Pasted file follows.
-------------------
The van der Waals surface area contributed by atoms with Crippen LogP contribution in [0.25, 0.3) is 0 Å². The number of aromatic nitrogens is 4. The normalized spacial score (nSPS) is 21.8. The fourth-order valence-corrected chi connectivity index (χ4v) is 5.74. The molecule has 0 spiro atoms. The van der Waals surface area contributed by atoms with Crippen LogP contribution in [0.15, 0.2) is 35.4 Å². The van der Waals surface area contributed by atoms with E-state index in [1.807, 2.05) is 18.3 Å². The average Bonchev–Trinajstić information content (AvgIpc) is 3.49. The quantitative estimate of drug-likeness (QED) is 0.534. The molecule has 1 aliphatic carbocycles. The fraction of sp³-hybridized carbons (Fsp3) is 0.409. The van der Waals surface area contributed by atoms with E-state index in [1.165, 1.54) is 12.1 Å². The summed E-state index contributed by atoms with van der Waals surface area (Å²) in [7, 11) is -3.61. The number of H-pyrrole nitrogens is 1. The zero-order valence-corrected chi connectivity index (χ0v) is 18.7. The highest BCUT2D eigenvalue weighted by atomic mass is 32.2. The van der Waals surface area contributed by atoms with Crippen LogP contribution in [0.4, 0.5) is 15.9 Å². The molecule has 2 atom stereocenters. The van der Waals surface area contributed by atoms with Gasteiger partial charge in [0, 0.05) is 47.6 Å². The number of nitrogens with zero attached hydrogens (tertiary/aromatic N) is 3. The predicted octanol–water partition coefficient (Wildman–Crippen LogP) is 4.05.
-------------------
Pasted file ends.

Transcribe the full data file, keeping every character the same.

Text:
The van der Waals surface area contributed by atoms with Crippen LogP contribution in [0.25, 0.3) is 0 Å². The number of aromatic nitrogens is 4. The normalized spacial score (nSPS) is 21.8. The fourth-order valence-corrected chi connectivity index (χ4v) is 5.74. The molecule has 0 spiro atoms. The van der Waals surface area contributed by atoms with Crippen LogP contribution in [0.15, 0.2) is 35.4 Å². The van der Waals surface area contributed by atoms with E-state index in [1.807, 2.05) is 18.3 Å². The average Bonchev–Trinajstić information content (AvgIpc) is 3.49. The quantitative estimate of drug-likeness (QED) is 0.534. The molecule has 1 aliphatic carbocycles. The fraction of sp³-hybridized carbons (Fsp3) is 0.409. The van der Waals surface area contributed by atoms with E-state index in [1.165, 1.54) is 12.1 Å². The summed E-state index contributed by atoms with van der Waals surface area (Å²) in [7, 11) is -3.61. The number of H-pyrrole nitrogens is 1. The zero-order valence-corrected chi connectivity index (χ0v) is 18.7. The highest BCUT2D eigenvalue weighted by atomic mass is 32.2. The van der Waals surface area contributed by atoms with Crippen LogP contribution in [0.4, 0.5) is 15.9 Å². The molecule has 2 atom stereocenters. The van der Waals surface area contributed by atoms with Gasteiger partial charge in [0, 0.05) is 47.6 Å². The number of nitrogens with zero attached hydrogens (tertiary/aromatic N) is 3. The predicted octanol–water partition coefficient (Wildman–Crippen LogP) is 4.05.